Bob Sinclair, the American marketing executive who pushed Saab to design more luxurious cars and created one of the Swedish automaker's best-known vehicles -- the 900 Convertible -- died May 10 at his home in Santa Barbara, Calif., after a three-year battle with cancer. He was 77.
Sinclair started with Saab in the United States in 1958 as a field representative. He jumped to Volvo in 1961, unhappy with Saab's plan to move its U.S. headquarters to Connecticut. Sinclair returned to Saab in 1979 to lead the U.S. operation, Saab-Scania of America.
In the early 1980s, Sinclair was pushing Saab to add more content and luxury to its cars so he could move the brand upmarket in the United States and boost profits. But Saab executives in Sweden were focused on building less expensive cars.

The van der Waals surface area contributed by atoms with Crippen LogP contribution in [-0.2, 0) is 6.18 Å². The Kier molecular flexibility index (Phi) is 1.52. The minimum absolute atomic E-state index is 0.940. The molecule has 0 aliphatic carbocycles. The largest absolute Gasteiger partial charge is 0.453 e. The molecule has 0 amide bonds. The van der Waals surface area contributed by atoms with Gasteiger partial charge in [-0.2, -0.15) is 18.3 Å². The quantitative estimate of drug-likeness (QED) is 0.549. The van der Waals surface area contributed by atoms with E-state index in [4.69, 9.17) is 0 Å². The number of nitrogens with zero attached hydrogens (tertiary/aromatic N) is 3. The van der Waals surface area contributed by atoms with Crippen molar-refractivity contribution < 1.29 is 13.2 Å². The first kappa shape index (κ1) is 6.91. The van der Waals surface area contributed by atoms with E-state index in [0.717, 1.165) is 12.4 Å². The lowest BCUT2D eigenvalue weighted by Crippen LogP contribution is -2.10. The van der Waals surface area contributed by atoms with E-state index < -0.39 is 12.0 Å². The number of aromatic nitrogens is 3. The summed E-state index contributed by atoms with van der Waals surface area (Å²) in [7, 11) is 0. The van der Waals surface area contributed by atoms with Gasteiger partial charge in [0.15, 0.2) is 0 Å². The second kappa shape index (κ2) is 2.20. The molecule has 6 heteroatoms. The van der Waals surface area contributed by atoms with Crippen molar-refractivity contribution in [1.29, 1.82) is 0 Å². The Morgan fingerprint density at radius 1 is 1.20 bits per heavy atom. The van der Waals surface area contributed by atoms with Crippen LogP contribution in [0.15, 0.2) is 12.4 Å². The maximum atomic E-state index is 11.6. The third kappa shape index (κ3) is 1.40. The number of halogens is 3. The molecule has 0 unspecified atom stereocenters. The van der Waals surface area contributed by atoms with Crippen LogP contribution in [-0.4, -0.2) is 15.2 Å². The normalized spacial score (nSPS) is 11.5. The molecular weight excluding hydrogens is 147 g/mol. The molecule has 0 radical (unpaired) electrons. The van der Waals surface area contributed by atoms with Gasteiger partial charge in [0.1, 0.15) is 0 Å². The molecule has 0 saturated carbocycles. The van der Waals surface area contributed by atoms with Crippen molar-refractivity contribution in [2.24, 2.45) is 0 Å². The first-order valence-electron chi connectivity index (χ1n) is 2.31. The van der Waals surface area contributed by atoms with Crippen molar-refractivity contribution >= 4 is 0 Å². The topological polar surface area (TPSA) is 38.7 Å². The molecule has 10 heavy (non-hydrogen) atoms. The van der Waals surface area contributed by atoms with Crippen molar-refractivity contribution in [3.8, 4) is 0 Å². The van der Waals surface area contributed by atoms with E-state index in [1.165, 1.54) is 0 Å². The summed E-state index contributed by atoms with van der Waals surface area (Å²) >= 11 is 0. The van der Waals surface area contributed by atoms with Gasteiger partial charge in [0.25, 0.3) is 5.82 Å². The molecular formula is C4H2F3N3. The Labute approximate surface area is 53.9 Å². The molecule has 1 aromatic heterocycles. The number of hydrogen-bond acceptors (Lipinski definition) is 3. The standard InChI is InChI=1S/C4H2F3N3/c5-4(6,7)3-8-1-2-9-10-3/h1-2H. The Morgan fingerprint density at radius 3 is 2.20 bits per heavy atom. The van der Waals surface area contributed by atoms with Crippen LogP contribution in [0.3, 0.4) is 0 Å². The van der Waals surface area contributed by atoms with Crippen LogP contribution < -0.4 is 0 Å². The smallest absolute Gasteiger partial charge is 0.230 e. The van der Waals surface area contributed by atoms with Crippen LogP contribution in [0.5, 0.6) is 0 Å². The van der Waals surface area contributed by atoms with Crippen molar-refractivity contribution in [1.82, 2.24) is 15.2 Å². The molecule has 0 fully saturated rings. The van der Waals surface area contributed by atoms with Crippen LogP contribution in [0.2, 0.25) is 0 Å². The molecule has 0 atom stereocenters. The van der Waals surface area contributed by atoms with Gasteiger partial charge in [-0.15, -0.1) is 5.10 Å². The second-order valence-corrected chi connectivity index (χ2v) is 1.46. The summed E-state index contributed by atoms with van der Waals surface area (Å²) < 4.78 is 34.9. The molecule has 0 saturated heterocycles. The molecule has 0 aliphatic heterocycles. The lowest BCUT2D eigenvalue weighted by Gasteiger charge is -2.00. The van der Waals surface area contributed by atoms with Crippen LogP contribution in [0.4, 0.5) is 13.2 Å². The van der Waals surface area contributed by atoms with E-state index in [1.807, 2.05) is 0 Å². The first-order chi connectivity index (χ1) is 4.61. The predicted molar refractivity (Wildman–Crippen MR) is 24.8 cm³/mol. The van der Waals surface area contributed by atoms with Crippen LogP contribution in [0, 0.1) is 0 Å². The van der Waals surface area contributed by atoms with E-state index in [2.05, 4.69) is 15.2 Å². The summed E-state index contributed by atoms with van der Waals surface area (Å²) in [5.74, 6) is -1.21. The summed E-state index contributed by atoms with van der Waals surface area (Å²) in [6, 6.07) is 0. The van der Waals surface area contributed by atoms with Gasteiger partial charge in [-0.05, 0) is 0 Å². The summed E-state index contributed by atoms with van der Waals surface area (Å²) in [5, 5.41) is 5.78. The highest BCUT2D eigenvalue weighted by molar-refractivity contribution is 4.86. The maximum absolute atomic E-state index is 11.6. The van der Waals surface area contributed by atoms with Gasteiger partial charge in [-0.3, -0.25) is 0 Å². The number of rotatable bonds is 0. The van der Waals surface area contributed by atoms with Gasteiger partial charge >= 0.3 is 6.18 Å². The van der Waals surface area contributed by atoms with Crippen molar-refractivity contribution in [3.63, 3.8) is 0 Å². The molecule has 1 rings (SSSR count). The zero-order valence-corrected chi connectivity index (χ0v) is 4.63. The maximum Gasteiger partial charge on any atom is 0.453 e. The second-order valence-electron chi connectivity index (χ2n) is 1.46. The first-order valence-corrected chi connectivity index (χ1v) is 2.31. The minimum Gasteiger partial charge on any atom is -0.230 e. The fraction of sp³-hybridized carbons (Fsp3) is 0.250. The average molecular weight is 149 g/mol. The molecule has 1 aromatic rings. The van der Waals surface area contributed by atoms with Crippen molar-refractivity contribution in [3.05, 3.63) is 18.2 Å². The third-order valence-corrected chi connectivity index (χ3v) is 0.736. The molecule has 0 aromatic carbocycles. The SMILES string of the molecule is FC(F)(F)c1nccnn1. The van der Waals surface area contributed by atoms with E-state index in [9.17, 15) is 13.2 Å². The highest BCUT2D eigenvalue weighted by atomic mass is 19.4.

It was a clash of those goals that provided the spark for the 900 Convertible. As recounted in a 2006 article in AutoWeek, a sister publication of Automotive News, Saab pushed Sinclair to take 1,000 units a year of the two-door 900. Sinclair could equip the cars as he wanted.
Working with Heinz Prechter's American Sunroof Co., of suburban Detroit, Sinclair had a 900 Convertible concept created, and the car was unveiled at the 1983 Frankfurt auto show. It was an instant hit -- at a time when many automakers had abandoned convertibles. Production of the 900 Convertible started in early 1986.
Sinclair also dressed up 900s with the high-performance Special Performance Group package and was a driving force behind the Saab 9000 model.
Sinclair retired from Saab in 1991.
He and his wife, Anne, moved to California. Sinclair was on the boards of McLaren Performance Technologies and Catalytic Solutions Inc. He was also a fixture at Saab owner conventions.